Earlier this summer I reunited with my first, three cookbooks.
It took me some time and internet research to figure out their titles before I could locate them on Amazon.
I remember pouring over these books as a child. Most especially, the spiral-bound Kids Cooking: A Slightly Messy Manual that came with a plastic set of measuring spoons in primary colors. The books’ recipes aren’t anything mind-blowing for an adult who cooks a lot, but they are priceless for the memories.
Growing-up, my parents weren’t too keen on me experimenting in the kitchen, aside from baking projects. However, I do remember trying a few recipes from Kids Cooking such as the Alphabetter Soup and Frosted Chocolate Conecakes. I made mental checklists of recipes that I wanted to try someday when I had my own kitchen and, now, here I am!
One of these recipes was Home-Baked Fish Sticks from Kids Cooking.
The legend goes that my mom choked on a fish bone when she was a child which led to her lifelong disdain of all things fish. Therefore, we never ever ate fish at home because the smell would make her feel ill. I grew up thinking I hated fish, too, even though I was fascinated by seafood. It was like a little hate crush.
Someone else’s family vacation snapped me out of my aversion to fish. I traveled with my friend’s family to Livingston, Montana in grade school and tried all kinds of new foods on our epic road trip west. I can still taste my first bone-in pork chop, chicken-fried steak, jumbo prawns sizzled in fondue oil, and crispy, fried shrimp nearly twenty years later.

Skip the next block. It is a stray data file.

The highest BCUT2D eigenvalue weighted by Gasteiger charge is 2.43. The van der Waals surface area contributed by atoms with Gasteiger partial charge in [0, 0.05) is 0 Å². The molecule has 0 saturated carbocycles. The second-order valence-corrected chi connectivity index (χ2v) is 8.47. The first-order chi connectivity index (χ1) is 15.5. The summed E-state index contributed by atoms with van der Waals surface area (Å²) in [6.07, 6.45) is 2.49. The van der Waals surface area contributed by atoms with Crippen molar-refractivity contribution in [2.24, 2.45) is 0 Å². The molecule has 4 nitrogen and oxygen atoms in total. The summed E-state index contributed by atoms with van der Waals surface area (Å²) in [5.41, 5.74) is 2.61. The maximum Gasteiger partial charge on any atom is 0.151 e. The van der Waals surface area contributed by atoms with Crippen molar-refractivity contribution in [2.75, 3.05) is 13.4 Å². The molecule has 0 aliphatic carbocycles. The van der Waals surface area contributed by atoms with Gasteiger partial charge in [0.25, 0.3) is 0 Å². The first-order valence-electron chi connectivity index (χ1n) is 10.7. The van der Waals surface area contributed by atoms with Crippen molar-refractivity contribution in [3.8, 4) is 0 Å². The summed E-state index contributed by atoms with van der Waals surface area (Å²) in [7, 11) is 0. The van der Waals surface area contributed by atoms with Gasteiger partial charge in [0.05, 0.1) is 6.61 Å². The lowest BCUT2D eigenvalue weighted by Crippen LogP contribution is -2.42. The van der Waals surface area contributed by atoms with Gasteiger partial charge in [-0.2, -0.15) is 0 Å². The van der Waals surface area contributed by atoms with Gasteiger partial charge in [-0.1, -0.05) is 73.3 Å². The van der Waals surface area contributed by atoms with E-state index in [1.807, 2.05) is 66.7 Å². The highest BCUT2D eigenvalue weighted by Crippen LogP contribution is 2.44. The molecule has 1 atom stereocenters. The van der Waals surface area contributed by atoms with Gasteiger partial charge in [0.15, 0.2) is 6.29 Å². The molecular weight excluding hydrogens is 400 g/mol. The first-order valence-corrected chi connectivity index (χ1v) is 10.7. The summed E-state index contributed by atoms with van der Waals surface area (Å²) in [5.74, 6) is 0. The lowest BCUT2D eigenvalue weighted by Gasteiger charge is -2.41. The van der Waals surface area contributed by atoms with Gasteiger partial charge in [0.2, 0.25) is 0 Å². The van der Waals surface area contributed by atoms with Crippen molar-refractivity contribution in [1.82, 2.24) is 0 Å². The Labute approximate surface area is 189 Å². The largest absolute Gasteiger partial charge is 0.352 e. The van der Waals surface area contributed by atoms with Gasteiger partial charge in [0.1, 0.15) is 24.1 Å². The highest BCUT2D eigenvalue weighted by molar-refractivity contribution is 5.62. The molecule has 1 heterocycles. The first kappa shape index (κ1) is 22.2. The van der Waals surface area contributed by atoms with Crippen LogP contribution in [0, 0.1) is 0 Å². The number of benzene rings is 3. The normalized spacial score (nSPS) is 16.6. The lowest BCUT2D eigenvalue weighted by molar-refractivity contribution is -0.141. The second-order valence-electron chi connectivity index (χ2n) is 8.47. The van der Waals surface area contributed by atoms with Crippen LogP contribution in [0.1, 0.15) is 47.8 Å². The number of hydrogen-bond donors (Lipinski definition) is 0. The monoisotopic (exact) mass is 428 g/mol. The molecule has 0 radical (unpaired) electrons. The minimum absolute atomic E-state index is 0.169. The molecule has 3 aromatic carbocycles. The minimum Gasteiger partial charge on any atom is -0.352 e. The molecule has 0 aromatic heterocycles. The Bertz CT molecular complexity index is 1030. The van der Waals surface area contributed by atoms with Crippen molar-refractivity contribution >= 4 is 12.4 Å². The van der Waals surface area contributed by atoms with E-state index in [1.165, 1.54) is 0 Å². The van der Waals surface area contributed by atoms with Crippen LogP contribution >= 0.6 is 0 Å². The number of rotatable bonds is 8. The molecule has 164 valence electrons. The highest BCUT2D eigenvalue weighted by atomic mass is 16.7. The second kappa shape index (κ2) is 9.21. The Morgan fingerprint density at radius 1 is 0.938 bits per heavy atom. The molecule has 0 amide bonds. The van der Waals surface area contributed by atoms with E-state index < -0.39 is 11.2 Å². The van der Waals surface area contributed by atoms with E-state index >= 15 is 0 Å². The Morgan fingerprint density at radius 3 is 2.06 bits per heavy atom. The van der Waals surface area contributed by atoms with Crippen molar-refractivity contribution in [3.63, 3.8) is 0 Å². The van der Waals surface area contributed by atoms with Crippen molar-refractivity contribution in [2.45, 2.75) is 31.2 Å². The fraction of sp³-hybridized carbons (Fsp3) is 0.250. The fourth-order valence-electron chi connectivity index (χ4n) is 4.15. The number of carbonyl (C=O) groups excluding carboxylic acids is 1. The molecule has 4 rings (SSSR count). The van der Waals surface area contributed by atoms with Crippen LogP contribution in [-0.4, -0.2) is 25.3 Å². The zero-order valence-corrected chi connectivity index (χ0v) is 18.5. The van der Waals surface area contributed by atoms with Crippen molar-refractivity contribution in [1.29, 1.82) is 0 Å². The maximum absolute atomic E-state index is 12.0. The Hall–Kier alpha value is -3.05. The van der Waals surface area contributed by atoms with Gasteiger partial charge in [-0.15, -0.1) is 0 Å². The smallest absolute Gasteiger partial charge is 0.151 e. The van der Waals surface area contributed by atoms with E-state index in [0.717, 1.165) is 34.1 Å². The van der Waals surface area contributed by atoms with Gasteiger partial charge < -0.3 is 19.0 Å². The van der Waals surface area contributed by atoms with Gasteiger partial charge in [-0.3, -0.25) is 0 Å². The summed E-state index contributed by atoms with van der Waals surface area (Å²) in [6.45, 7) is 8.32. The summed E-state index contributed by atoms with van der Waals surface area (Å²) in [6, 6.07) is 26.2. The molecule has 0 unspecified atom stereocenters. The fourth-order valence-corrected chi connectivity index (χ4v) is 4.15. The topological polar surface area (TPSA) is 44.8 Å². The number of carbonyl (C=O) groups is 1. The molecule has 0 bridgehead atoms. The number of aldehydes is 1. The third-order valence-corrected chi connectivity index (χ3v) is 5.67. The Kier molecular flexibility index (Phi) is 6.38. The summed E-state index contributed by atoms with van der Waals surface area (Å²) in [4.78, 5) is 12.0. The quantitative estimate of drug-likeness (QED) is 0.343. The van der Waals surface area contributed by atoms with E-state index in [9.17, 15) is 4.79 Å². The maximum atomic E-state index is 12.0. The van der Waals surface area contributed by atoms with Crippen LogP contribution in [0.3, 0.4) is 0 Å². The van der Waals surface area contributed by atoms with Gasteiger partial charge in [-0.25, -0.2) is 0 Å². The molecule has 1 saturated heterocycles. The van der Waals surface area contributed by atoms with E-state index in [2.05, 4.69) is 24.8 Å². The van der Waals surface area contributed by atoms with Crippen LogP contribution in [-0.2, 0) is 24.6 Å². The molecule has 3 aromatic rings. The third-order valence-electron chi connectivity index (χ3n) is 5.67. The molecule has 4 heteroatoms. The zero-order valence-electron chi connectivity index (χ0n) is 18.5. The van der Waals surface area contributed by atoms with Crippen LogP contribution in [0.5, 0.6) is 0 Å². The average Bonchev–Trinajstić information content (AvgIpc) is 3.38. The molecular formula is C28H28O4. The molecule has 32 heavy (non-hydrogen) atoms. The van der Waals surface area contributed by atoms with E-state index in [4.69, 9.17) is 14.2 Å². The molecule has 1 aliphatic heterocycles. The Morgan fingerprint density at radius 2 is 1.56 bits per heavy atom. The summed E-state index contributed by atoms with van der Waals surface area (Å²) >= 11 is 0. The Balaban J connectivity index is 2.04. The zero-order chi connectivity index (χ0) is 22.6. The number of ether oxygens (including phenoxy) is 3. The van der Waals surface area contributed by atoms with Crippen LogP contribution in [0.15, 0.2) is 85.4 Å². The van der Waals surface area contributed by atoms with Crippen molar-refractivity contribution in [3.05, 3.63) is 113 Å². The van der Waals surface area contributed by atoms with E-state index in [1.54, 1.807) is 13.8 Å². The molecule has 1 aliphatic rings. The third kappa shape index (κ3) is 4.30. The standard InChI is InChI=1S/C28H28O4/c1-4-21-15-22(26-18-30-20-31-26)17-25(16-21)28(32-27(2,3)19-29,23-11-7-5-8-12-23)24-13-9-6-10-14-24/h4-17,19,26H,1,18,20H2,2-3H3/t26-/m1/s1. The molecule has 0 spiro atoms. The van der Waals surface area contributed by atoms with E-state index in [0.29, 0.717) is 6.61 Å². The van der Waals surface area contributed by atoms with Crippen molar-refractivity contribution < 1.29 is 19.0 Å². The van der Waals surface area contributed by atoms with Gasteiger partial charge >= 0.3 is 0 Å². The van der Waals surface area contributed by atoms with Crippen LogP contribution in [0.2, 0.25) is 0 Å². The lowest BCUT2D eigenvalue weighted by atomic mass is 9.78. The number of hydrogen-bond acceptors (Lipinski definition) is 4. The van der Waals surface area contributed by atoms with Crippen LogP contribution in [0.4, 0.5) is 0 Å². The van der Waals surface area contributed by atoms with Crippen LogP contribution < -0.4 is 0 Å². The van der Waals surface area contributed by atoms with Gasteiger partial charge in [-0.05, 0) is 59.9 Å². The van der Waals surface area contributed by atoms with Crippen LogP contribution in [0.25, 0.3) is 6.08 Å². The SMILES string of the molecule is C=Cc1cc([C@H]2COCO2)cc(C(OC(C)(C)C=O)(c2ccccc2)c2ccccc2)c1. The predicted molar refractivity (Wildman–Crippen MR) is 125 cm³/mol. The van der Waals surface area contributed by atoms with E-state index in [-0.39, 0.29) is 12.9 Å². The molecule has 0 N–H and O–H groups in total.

After tasting that first bite of fried shrimp, I remember realizing, “Well, I guess I do like seafood,” and then I never turned back.
My first childhood cookbook meal was a smash.
I prepared cucumber-tomato-onion salad with “Snappy Dressing” from Encyclopedia Brown Takes the Cake! to accompany my Home-Baked Fish Sticks and tartar sauce. Of course, I fiddled with the recipes.
For example, I added a step by dredging the fish in seasoned flour before dipping it in eggwash and bread crumbs. I may have added some garlic to Encyclopedia Brown’s snappy balsamic vinaigrette and chopped onion to the tartar sauce. Afterall, I am my own grown-up with a sharp knife now.
Someday when Jake and I have children, I hope we can enjoy these cookbooks together. We’ll be ready to accept our new roles as their grown-up kitchen assistants.
My Take On Oven-Baked Fish Sticks
Kids Cooking’s method of drizzling melted butter over the panko-breaded fish sticks before baking produces a crispy, satisfying coating. While this is not fried fish, it definitely scratched my itch.
1 lb of white fish such as cod, halibut or tilapia
1/2 cup flour (or enough to lightly dredge the fish) seasoned with salt, pepper and garlic powder
2 eggs, beaten into eggwash
1 1/2 cup panko bread crumbs (add more if you run low or they become too mushy with eggwash)
1/4 cup butter, melted
- Pre-heat oven to 400℉.
- Set up breading station by placing the seasoned flour, eggwash and panko in their own wide, shallow dishes.
- Cut fish fillets into manageable strips. I cut the tilapia fillets in half.
- Lightly dredge the fish in seasoned flour, shaking off the excess.
- Dip the dredged fish into the eggwash. Allow the excess to drip off.
- Coat the fish in bread crumbs. Turn and press the fillets until they are completely breaded.
- Place breaded fish in a single layer on a baking sheet that is lightly greased or covered in parchment paper.
- Drizzle each fillet with as much melted butter as you’d like.
- Optional: Sprinkle each fillet with a little sweet or smoked paprika for extra color and flavor.
- Bake for approximately 15 minutes or until golden brown and cooked-through.
- Sprinkle with sea salt immediately after removing from oven.
- Serve with tartar sauce and fresh lemon wedges. I made my tartar sauce by mixing mayonnaise with lemon juice, minced dill pickle, minced onion, pickle juice, salt and sugar, to taste.
I had had the Gold a Medal cook book too as a child!!! The fudge brownies and Turtle Bread were favorites of our family!!